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From Juan Miguel Cejuela <jua...@tagtog.net>
Subject Re: readFile, DataStream
Date Tue, 14 Nov 2017 13:25:08 GMT
Hi Kostas,

thank you very much for your answer.

Yes, I proposed the change in https://github.com/apache/flink/pull/4997 to
compare as modificationTime < globalModificationTime (without accepting
equals). Later, however, I realized, as you correctly point out, that this
creates duplicates.

The original and now deprecated FileMonitoringFunction.java indeed kept a
map of filenames to their timestamps.

That works. However, this memory consumption is likely too much for my
application, as I may process millions of files.

What I’ve done so far is to create my own
MyPatchedContinuousFileMonitoringFunction that has a similar map, however
implemented with a LinkedHashMap to limit the size of the map to a desired
max num of entries, as in:

private volatile Map<String, Boolean> filenamesAlreadySeen = new
LinkedHashMap<String, Boolean>() {

        @Override
        protected boolean removeEldestEntry(Map.Entry<String, Boolean> eldest) {
            return size() > MAX_ENTRIES;
        }
    };

and then changed shouldIgnore to:

private boolean shouldIgnore(Path filePath, long modificationTime) {
        assert (Thread.holdsLock(checkpointLock));
        boolean alreadySeen =
filenamesAlreadySeen.containsKey(filePath.getName());
        boolean shouldIgnore = alreadySeen || modificationTime <
globalModificationTime;
        filenamesAlreadySeen.put(filePath.getName(), true);

        if (shouldIgnore && LOG.isDebugEnabled()) {
            LOG.debug("Ignoring " + filePath + ", with mod time= " +
modificationTime +
                " and global mod time= " + globalModificationTime);
        }
        return shouldIgnore;
    }

This is a partial solution that works now for me. However, it’s still a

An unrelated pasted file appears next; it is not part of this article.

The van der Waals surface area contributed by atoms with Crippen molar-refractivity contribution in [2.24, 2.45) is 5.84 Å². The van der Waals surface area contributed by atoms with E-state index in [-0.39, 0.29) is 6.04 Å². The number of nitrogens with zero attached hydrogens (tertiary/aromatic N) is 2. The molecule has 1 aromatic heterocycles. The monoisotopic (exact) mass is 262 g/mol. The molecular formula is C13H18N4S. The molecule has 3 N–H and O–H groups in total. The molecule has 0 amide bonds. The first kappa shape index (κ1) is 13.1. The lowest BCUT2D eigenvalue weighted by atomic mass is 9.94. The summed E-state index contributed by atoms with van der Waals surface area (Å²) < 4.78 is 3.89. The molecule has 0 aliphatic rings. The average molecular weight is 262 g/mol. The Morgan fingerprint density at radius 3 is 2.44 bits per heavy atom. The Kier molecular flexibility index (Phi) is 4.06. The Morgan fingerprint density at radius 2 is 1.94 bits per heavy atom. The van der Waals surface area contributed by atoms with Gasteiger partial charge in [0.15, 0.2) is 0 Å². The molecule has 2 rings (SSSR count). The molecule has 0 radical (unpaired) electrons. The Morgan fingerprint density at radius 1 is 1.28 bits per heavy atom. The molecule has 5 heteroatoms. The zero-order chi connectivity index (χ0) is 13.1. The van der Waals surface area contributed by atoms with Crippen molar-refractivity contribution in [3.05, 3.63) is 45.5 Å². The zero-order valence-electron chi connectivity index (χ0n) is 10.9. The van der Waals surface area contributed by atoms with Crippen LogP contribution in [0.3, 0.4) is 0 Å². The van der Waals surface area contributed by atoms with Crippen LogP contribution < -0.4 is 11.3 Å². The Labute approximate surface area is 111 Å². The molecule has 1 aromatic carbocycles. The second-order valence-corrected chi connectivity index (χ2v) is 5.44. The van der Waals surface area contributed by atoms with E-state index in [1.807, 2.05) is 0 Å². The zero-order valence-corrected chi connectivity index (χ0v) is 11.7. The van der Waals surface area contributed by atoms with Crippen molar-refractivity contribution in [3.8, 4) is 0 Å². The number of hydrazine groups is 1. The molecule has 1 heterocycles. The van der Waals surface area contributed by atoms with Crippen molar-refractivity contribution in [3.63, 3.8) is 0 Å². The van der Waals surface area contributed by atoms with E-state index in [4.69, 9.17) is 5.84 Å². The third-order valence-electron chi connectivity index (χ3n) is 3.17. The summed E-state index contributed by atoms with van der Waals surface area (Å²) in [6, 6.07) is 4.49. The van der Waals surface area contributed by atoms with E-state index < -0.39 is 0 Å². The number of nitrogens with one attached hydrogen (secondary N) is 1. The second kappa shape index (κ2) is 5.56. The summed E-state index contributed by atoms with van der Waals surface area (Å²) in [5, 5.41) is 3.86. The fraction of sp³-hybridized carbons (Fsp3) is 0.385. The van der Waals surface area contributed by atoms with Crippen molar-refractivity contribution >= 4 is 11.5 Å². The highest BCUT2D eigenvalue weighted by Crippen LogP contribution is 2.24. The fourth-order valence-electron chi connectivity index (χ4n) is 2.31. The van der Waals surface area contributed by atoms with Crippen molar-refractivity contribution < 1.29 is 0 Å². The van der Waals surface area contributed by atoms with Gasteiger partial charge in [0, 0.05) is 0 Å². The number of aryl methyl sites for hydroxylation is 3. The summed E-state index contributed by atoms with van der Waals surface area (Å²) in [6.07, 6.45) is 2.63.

hack and very particular solution.

I think the real solution would be also to use the accessTime (not only the
modificationTime). However, as I pointed out in the github pull request, as
of flink 1.3.2, access time is always 0, at least on my machine and local
file system (macOS).
​

On Mon, 13 Nov 2017 at 10:47 Kostas Kloudas <k.kloudas@data-artisans.com>
wrote:

> Hi Juan,
>
> The problem is that once a file for a certain timestamp is processed and
> the global modification timestamp is modified,
> then all files for that timestamp are considered processed.
>
> The solution is *not* to remove the = from the modificationTime <=
> globalModificationTime; in ContinuousFileMonitoringFunction, as this
> would lead to duplicates.
> The solution, in my opinion is to keep a list of the filenames (or hashes)
> of the files processed for the last globalModTimestamp (and only for that
> timestamp) and when there are new with the same timestamp, then check if
> the name of the file they belong is in that list.
>
> This way you pay a bit of memory but you get what you want.
>
> What do you think?
>
> Thanks,
> Kostas
>
> On Nov 10, 2017, at 12:54 PM, Juan Miguel Cejuela <juanmi@tagtog.net>
> wrote:
>
> Hi there,
>
> I’m trying to watch a directory for new incoming files (with
> StreamExecutionEnvironment#readFile) with a subsecond latency (interval
> watch of ~100ms, and using the flag
> FileProcessingMode.PROCESS_CONTINUOUSLY).
>
> If many files come in within (under) the interval watching time, flink
> doesn’t seem to get notice of the files, and as a result, the files do not
> get processed. The behavior also seems undeterministic, as it likely
> depends on timeouts and so on. For example, 10 new files come in
> immediately (that is, essentially in parallel) and perhaps 3 files get
> processed, but the rest 7 don’t.
>
> I’ve extended and created my own FileInputFormat, for which I don’t do
> much more than in the open function, log when a new file comes in. That’s
> how I know that many fails get lost.
>
> On the other hand, when I restart flink, *all* the files in the directory
> are immediately processed. This is the expected behavior and works fine.
>
> The situation of unprocessed files is a bummer.
>
> Am I doing something wrong? Do I need to set something in the
> configuration? Is it a bug in Flink?
>
> Hopefully I described my problem clearly.
>
> Thank you.
> ​
>
>
>

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